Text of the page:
Random House Publishing Group Digital

  • Perhaps the greatest of all adventure stories for boys and girls, Treasure Island began, a brave boy who finds himself among pirates, and of the sinister pirate-cook Long John Silver holds children as entranced today as it did a century ago. It has appeared with illustrations by many leading artists, but none so apt as Peake's--first published in 1949 and out of print until now.
    From the Hardcover edition.

  • Stevenson's brooding historical romance demonstrates his most abiding theme--the elemental struggle between good and evil--as it unfolds against a hauntingly beautiful Scottish landscape, amid the fierce loyalties and violent enmities that characterized Scottish history. When two brothers attempt to split their loyalties between the warring factions of the 1745 Jacobite rising, one family finds itself tragically divided. Stevenson's remarkably vivid characterizations create an acutely moving, psychologically complex work; as Andrea Barrett points out in her Introduction, "The brothers' characters, not the historical facts, shape the drama." This Modern Library Paperback Classic includes illustrations reproduced from the original edition.
    From the Trade Paperback edition.

  • Bubbling potions can be bad for your health!  Just ask Dr. Jekyll.  By day, he's a kind doctor.  But by night, he's the merciless kill Mr. Hyde.  And all because of a magic formula.  Will anybody find out the horrible secret of Dr. Jekyll and Mr. Hyde?From the Trade Paperback edition.

  • In his acclaimed collection Tales Before Tolkien, Douglas A. Anderson illuminated the sources, inspirations, and influences that fired J.R.R. Tolkien's genius. Now Anderson turns his attention to Tolkien's colleague and friend C. S. Lewis, whose influence on modern fantasy, through his beloved Narnia books, is second only to Tolkien's own.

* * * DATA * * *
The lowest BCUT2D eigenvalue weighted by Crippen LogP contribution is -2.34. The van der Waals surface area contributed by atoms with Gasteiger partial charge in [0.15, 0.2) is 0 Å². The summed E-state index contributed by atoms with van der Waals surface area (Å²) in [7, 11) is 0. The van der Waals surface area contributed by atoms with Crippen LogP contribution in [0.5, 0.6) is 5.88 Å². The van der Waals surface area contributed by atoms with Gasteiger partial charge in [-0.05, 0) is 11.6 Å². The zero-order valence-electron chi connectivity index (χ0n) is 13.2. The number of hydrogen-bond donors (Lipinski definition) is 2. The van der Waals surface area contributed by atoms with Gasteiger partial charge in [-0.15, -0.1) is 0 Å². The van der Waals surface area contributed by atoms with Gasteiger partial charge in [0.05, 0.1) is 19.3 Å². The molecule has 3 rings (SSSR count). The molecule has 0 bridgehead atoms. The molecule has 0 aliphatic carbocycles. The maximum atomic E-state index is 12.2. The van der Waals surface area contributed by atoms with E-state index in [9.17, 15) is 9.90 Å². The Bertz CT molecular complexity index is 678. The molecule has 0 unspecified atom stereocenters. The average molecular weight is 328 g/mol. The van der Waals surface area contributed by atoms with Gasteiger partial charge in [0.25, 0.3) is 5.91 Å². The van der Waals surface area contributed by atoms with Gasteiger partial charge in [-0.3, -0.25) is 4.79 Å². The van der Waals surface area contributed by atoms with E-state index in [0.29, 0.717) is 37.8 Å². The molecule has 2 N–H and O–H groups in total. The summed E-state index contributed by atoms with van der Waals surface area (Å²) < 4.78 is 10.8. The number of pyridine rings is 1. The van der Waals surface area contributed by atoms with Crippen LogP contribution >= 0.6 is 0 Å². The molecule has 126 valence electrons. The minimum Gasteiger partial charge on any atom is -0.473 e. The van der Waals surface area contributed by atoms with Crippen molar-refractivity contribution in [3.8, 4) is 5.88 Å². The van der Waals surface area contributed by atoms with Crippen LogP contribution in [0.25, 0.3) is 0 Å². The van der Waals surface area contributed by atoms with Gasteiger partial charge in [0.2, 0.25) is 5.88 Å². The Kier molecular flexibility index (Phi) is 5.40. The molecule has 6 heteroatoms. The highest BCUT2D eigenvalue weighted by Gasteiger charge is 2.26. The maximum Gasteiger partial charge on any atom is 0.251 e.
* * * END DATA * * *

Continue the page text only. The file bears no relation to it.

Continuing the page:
In many ways, Lewis's influence has been even wider than Tolkien's. For in addition to the Narnia series, Lewis wrote groundbreaking works of science fiction, urban fantasy, and religious allegory, and he came to be regarded as among the most important Christian writers of the twentieth century. It will come as no surprise, then, that such a wide-ranging talent drew inspiration from a variety of sources. Here are twenty of the tributaries that fed Lewis's unique talent, among them:
    "The Wood That Time Forgot: The Enchanted Wood," taken from a never-before-published fantasy by Lewis's biographer and friend, Roger Lancelyn Green, that directly inspired The Lion, the Witch, and the Wardrobe; E. Nesbit's charming "The Aunt and Amabel," in which a young girl enters another world by means of a wardrobe; "The Snow Queen," by Hans Christian Andersen, featuring the abduction of a young boy by a woman as cruel as she is beautiful; and many more, including works by Charles Dickens, Kenneth Grahame, G. K. Chesterton, and George MacDonald, of whom Lewis would write, "I have never concealed the fact that I regarded him as my master." Full of fascinating insights into Lewis's life and fiction, Tales Before Narnia is the kind of book that will be treasured by children and adults alike and passed down lovingly from generation to generation.
    From the Trade Paperback edition.

  • Seventeen-year-old David Balfour's villainous uncle has him kidnapped in order to steal his inheritance. David escapes only to fall into the dangerous company of rebels who are resisting British redcoats in the Scottish highlands.
    From the Trade Paperback edition.

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